The main project I was interested in was restocking the woodshed. To get an idea of what we started with, see the June 2021 pictures. We have had a hard time finding a reliable provider of split wood. Cutting and splitting all the wood by hand is very time consuming. Even though we have spent some time doing this during prior gentlemen's weekends, it was always a lot of work without seeing much wood added to the pile. Although the Cabin is in the middle of the woods, it is still difficult to find suitable (dead and/or already fallen) trees and cutting and splitting them all. This year was a perfect opportunity to rectify this. We desperately needed to restock the woodshed to have any chance of a reasonable winter trip. The timing was ideal. winter 2019 had started with an early wet, heavy snow which broke off the tops of a number of trees right near the Cabin, including along the driveway. (Fortunately the top did not fall across the driveway.) It also brought down a number of large branches. Over the years we had done a very good job of cleaning out much of the downed branches in an ever widening circle around the Cabin to feed the "ever burning fire" we build. The winter weather conditions and the fact that we had skipped a year due to covid meant there was plenty of wood in close proximity to the Cabin.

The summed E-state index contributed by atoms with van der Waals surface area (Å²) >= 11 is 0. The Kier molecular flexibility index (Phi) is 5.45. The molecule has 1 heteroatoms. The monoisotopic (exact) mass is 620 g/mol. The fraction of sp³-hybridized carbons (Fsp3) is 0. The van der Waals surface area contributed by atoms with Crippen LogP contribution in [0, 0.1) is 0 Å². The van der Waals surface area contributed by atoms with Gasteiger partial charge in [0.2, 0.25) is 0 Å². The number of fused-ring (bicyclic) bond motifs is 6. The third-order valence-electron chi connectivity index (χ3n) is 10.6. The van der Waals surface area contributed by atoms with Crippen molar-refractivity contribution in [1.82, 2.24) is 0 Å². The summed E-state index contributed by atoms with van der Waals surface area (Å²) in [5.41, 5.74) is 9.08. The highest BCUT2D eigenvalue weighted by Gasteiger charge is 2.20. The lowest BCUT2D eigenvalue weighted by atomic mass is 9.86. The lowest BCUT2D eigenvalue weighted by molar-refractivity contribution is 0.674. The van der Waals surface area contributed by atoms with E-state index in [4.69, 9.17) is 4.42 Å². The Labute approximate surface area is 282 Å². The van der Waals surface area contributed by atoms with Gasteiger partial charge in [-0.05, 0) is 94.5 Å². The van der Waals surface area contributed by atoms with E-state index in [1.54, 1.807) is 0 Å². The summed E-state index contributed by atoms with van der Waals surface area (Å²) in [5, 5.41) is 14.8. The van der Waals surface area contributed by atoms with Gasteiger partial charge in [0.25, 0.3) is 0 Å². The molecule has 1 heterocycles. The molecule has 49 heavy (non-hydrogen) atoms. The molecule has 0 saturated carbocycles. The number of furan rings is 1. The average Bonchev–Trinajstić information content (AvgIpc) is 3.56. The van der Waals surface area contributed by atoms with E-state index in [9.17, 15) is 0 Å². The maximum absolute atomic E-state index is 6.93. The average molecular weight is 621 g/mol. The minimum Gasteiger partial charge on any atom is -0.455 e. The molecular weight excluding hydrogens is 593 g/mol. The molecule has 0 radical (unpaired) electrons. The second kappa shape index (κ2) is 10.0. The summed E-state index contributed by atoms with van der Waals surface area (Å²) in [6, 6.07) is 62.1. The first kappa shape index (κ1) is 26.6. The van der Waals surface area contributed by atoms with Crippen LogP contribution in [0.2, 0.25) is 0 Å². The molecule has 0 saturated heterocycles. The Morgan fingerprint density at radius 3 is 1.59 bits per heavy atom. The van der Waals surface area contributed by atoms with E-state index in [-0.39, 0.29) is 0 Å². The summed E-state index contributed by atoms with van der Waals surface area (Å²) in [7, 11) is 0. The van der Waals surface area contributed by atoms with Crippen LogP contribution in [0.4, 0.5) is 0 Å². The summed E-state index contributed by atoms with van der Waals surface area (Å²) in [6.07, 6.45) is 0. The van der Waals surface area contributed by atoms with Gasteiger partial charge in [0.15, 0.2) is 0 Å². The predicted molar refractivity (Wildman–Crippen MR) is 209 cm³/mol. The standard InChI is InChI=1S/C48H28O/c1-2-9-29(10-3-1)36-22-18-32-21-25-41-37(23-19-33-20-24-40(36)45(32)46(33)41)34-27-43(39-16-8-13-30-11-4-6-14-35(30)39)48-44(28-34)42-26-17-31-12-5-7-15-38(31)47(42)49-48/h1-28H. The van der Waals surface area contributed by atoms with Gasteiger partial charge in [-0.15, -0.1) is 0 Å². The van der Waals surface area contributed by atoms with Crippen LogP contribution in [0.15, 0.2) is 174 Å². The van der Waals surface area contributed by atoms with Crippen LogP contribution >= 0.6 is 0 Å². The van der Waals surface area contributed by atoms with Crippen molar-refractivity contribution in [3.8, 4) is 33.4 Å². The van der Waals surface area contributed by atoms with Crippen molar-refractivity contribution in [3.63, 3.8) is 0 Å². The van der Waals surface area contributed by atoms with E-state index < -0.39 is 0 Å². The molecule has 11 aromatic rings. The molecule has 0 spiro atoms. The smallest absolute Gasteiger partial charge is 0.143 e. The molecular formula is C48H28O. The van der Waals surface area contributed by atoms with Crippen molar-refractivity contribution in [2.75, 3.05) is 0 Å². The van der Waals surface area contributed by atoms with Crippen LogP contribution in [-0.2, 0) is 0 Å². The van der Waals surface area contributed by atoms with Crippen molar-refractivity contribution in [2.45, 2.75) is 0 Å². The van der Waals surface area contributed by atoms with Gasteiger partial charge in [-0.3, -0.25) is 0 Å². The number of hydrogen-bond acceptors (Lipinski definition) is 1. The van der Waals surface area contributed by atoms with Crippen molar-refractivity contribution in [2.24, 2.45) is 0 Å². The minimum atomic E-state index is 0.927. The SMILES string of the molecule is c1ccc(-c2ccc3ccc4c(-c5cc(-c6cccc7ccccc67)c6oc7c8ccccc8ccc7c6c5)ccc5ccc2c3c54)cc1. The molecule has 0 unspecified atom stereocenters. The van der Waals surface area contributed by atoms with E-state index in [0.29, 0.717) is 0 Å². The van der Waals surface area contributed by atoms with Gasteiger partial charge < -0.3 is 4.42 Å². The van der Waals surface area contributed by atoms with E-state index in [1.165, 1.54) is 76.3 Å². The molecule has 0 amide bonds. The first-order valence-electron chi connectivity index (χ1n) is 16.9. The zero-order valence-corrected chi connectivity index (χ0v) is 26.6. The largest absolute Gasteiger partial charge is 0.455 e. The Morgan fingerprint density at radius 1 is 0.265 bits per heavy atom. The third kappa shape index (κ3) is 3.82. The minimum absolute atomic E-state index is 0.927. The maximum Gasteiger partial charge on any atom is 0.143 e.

The plan was to bring up a wood splitter from Kalamazoo. That did not happen, so Jon rented one from nearby (Curtis). We used this split a few cords of wood over the weekend. This included finally finishing processing the downed (very hard) maple from behind the out house. It also included cutting down a couple of dead trees.